335P - Dysphonia as a previously unreported side effect of bevacizumab treatment in patients with metastatic breast cancer

Date 29 September 2012
Event ESMO Congress 2012
Session Poster presentation I
Topics Complications of Treatment
Breast Cancer, Metastatic
Presenter Sandra Radema
Authors S.A. Radema1, P. Souverein2, R. Meyboom2, F. Ahmadizar2, C. Onland-Moret2, A. Maitland-Vd Zee2
  • 1Medical Oncology, Gelre Ziekenhuizen, 7300 - apeldoorn/NL
  • 2Department Of Pharmaceutical Sciences, Division Of Pharmacoepidemiology And Clinical Pharmacology, Utrecht University, Utrecht, The Netherlands, utrecht/NL

Abstract

Introduction

Bevacizumab is a humanized monoclonal antibody directed against vascular endothelial growth factor A and has been approved for the treatment of several metastatic tumours. There is considerable heterogeneity in the response to treatment with bevacizumab, both in effectiveness and in toxicity. Here we describe a previously unreported adverse drug reaction (adr) in pts with MBC treated with bevacizumab.

Methods

In a teaching hospital in the Netherlands (from Sep 2009 to Jul 2011), 32 consecutive pts with MBC treated with chemotherapy and bevacizumab were registered in a retrospective database. TNM stage, comorbidities, concomitant medication, prior treatment for the primary tumour, date of metastatic disease, prior treatment for metastatic disease and toxicities were recorded. The WHO global individual case safety report database, VigiBase, contains summaries of suspected spontaneous case reports summated by health care professionals and pts to national pharmacovigilance centres . As of May 2010, VigiBase contained >5 million case reports. . We searched the VigiBase extraction of Dec 2011 for dysphonia. Reporting odds ratios (ROR) were calculated for the occurrence of dysphonia compared with other adr for bevacizumab and paclitaxel.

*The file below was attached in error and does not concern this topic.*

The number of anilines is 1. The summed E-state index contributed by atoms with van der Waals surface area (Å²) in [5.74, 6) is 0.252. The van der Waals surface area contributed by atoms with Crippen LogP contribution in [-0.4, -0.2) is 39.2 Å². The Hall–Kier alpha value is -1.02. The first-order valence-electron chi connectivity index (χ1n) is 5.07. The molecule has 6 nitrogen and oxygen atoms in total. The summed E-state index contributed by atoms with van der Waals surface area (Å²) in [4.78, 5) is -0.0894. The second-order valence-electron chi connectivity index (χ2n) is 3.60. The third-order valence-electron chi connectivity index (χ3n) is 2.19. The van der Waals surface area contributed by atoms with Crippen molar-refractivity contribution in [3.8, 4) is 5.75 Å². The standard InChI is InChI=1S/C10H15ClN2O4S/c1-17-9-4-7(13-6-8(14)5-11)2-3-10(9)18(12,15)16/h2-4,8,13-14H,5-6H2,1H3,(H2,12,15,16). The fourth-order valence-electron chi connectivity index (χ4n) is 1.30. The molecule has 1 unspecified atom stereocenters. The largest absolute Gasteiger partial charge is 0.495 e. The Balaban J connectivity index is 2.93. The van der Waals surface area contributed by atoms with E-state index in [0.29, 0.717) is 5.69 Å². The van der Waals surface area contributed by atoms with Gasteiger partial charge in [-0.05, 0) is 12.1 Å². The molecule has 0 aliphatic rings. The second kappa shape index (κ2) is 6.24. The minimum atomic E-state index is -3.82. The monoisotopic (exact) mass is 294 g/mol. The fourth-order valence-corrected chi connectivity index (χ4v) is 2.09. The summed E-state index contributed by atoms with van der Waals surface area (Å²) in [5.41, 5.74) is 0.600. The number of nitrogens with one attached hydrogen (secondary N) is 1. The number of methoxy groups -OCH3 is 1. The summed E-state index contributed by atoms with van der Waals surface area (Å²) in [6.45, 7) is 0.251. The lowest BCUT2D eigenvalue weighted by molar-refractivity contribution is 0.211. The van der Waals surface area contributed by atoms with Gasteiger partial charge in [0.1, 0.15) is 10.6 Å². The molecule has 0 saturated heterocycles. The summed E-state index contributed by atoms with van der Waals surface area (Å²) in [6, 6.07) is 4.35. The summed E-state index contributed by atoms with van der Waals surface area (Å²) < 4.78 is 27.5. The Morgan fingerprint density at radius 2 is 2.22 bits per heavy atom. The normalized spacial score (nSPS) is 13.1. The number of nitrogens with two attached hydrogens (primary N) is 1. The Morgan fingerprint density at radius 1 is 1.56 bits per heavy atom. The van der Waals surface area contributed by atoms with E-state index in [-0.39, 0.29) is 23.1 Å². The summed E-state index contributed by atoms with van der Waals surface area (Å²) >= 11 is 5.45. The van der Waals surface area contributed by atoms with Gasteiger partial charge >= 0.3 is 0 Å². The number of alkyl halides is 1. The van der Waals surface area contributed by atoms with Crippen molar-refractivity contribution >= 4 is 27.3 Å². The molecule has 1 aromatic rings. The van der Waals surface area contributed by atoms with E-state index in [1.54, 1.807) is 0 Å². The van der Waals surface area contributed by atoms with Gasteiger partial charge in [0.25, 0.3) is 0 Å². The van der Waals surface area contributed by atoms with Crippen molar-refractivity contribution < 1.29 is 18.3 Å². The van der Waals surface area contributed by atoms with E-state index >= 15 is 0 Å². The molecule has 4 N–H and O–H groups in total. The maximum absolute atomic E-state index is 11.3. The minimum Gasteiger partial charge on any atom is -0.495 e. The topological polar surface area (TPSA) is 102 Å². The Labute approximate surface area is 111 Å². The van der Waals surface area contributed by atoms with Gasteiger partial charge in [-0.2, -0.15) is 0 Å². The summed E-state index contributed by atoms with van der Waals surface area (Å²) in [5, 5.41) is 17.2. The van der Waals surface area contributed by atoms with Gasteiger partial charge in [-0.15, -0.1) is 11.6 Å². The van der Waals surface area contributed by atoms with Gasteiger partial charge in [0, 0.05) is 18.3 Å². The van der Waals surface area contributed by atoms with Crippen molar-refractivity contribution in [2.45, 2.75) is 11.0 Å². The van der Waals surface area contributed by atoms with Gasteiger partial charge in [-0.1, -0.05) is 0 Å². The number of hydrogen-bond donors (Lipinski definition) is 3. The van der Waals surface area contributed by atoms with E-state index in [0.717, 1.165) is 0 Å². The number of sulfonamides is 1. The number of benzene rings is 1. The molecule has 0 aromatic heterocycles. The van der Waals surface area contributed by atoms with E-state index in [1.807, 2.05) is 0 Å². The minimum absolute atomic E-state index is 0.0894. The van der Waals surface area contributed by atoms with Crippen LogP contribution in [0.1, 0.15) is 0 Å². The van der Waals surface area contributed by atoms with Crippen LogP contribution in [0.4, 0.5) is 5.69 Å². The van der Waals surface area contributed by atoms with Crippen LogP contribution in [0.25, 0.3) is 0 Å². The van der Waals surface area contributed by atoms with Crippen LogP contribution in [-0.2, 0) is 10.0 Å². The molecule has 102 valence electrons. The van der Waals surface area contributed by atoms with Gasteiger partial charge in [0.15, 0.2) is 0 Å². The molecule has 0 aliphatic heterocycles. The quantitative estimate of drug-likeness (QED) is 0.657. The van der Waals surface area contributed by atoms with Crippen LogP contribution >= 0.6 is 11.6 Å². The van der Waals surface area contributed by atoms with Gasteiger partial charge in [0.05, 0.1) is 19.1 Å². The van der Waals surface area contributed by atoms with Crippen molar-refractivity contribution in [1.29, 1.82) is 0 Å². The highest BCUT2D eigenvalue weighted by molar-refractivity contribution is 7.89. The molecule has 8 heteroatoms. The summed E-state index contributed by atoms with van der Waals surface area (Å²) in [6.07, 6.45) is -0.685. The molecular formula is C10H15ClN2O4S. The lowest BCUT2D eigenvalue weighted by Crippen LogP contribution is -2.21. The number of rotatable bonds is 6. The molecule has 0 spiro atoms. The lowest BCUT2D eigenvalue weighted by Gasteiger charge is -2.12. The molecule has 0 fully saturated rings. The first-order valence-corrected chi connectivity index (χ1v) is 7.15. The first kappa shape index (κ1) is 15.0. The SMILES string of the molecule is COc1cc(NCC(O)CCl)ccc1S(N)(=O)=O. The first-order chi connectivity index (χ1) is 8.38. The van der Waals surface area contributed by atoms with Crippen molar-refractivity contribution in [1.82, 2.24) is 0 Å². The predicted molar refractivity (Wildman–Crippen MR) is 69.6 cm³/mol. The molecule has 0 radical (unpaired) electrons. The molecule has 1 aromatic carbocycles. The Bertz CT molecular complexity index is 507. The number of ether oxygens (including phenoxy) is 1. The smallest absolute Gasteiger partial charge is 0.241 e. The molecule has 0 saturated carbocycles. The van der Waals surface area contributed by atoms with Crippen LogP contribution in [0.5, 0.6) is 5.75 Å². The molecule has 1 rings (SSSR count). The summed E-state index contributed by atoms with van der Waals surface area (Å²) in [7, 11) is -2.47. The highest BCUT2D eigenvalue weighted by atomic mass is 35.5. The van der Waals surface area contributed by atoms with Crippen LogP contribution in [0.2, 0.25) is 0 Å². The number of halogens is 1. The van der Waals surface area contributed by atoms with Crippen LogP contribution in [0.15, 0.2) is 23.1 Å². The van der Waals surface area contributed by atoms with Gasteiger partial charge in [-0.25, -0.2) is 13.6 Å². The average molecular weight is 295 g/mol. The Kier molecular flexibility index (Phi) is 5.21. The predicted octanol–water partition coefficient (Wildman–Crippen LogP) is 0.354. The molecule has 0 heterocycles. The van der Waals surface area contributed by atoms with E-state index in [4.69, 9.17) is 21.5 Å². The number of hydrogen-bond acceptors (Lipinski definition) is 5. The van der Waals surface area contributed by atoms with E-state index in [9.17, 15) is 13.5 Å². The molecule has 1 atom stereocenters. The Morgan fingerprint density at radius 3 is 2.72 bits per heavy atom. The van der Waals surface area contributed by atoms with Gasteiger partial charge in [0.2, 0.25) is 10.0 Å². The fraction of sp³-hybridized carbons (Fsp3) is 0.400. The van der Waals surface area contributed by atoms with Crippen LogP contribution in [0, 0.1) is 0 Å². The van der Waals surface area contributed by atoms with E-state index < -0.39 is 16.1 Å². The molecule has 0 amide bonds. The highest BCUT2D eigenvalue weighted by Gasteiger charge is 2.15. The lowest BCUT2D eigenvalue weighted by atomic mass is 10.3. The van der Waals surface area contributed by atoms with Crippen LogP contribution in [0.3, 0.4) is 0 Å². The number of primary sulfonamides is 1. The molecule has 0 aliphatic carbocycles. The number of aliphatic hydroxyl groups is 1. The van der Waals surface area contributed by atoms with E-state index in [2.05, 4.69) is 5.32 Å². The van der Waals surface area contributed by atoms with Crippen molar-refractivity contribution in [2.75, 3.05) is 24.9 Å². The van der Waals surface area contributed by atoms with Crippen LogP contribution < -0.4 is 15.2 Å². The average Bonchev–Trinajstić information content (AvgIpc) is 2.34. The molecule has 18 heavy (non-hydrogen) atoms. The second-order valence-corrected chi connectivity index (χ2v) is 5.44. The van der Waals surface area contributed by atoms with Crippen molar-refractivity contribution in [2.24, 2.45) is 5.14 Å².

Results

In total, 9/32 pts (28%) reported dysphonia during treatment with bevacizumab and 5/9 pts underwent ENT examination. In several pts marked oedema of the vocal cords and/or chronic laryngitis were found. As of Dec 2011, 6,880,361 reports were available in VigiBase, of which16,239 were related to dysphonia. For bevacizumab there were 51 reports for dysphonia and 46,041 reports for other adr. Corresponding figures for all other drugs were 22,108 reports for dysphonia and 25,151,628 reports for other adverse effects: ROR of 1.26 (95% CI: 0.95-1.66). For paclitaxel there were 45 reports for dysphonia and 85,988 reports for other adr. Corresponding figures for all other drugs were 22,114 reports for dysphonia and 25,111,681 reports for other adverse effects: ROR of 0.59 (95% CI: 0.44-0.80)meaning that the risk of angiooedema is significantly higher in bevacizumab users compared to paclitaxel users.

Conclusion

Dysphonia is a previously unreported side-effect in pts with MBC treated with bevacizumab and paclitaxel.

Disclosure

S.A. Radema: I am member of an advisory board for Roche.

All other authors have declared no conflicts of interest.